Thursday, February 4, 2010

Analyzing Holocaust Images: Photographs

Even though this generation has had more images pass by their eyes than any previous one in history, it is still amazing how few of us take the time to stop and really LOOK at what we are seeing.

When discussing the Holocaust, it is particularly important to be able to critically analyze an image. Museum educators at the United States Holocaust Memorial Museum are careful to use the adjective “actual” in front of the word photograph when referring to specific objects in their collection. That seemed odd to me, at first, having taught photography for years. A photo is a photo, right?

But then, I heard a docent on a USHMM tour make an interesting comment in answer to a question about the large photograph of bales of human hair on exhibit near the collection of shoes from Auschwitz. She said “we own the actual bales of hair, and some day, we may have to put them on exhibit as well.” Why? There is a potential “downside” to the wonders of modern technology. If we have so many readily available devices which can simply scan and “recreate” or “doctor” an image, what is to be believed? If a photograph can now be tampered with by any of a number of software tools, how can we know when it represents absolute reality? What truths can then, by inference, be denied if they cannot be proven beyond a shadow of a doubt? Particularly as we draw near to the time when the generation of Holocaust survivors is disappearing, and our second generation (children of survivors) is presenting testimony that is passed down to them, there is more “wiggle room” which could be used as fuel for the fires of Holocaust deniers. “How do I know that photo is real, and has not been Photo shopped or touched up?”

A simple way to analyze photos with your students is to generate a class list to refer to when looking at a photograph. Start with a photographic image (projected, from a print source, or reproduced if it is in the public domain) and 4 columns headed: 1)what I see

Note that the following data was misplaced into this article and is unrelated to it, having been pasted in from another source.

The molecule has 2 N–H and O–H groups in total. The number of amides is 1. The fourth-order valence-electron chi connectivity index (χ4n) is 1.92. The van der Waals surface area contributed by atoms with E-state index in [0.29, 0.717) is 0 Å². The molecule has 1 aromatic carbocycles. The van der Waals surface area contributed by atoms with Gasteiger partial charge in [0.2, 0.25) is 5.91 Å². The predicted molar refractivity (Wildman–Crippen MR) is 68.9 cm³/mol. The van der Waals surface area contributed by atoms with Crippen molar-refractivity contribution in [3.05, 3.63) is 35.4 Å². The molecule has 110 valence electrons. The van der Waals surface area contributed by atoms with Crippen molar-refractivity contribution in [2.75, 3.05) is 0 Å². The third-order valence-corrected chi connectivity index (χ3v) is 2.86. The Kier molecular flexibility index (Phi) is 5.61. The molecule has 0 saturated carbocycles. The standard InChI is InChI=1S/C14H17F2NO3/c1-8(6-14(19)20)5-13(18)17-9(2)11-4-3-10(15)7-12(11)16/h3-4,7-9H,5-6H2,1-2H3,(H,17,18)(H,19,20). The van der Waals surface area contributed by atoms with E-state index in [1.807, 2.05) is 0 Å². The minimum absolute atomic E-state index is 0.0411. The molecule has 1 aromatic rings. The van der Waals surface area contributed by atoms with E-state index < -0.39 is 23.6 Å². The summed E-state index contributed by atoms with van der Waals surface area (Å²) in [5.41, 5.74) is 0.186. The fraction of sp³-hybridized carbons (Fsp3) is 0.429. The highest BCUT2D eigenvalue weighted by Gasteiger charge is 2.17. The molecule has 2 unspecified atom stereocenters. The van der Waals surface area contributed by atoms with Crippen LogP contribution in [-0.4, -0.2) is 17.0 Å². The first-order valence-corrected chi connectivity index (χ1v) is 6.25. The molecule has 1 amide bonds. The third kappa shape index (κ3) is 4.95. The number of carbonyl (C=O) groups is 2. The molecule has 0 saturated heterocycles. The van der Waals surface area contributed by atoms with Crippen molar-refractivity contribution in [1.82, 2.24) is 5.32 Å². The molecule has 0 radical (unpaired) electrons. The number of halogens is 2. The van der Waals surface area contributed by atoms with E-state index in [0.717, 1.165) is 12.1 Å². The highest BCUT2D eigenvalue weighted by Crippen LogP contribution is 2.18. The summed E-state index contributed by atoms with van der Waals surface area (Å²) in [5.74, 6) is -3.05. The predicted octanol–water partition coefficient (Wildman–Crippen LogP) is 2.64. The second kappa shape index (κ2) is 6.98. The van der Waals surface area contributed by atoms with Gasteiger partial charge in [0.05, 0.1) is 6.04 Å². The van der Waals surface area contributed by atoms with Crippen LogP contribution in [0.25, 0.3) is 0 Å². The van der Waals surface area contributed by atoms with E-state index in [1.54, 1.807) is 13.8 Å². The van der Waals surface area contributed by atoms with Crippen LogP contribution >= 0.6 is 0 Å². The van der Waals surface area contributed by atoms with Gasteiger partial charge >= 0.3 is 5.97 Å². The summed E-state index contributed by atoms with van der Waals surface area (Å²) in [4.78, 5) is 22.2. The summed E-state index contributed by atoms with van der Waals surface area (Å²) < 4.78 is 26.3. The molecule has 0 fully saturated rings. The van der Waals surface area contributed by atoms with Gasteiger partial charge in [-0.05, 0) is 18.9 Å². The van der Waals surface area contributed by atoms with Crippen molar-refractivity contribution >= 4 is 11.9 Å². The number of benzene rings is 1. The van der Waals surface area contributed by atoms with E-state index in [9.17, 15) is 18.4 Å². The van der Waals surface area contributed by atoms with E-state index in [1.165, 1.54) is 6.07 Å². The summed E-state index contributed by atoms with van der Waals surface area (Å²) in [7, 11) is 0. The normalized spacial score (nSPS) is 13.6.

2)what this gives me
3)what this is made with
4) possible reasons for making this.

What I see can include “one thing to look at” or “several things to look at” as well as a list of the obvious recognizable items – house, people, fences.

What this gives me might include “memories of,” “questions about,” “answers to . . .,” “a glimpse into . . ."

Expand on a camera for what this is made with. Encourage students to add things like “risks, bravery, hands, eyes, a tripod, a concealed camera” and fold in the formal qualities or elements and principles of design such as types of lines, shapes, colors, shadows, strong implied diagonals, illusions of form.

Finally, under possible reasons for making this be sure and go beyond “because it was someone’s job.” Each time, include a final item in the column that lends itself to the “not clear” category. Open-ended choices such as “I am not sure,” and “something that is very hard to say” will show that artists and photographers are choosing to communicate with colors, shapes, and lines instead of words, reinforcing the power of the image. Weaving in and out of the columns, and guiding with simple questions, can lead to in-depth dialogue that can last several minutes per picture. Reuse and expand your columns over time as you discuss more and more photos.

USHMM Photo Archives Online

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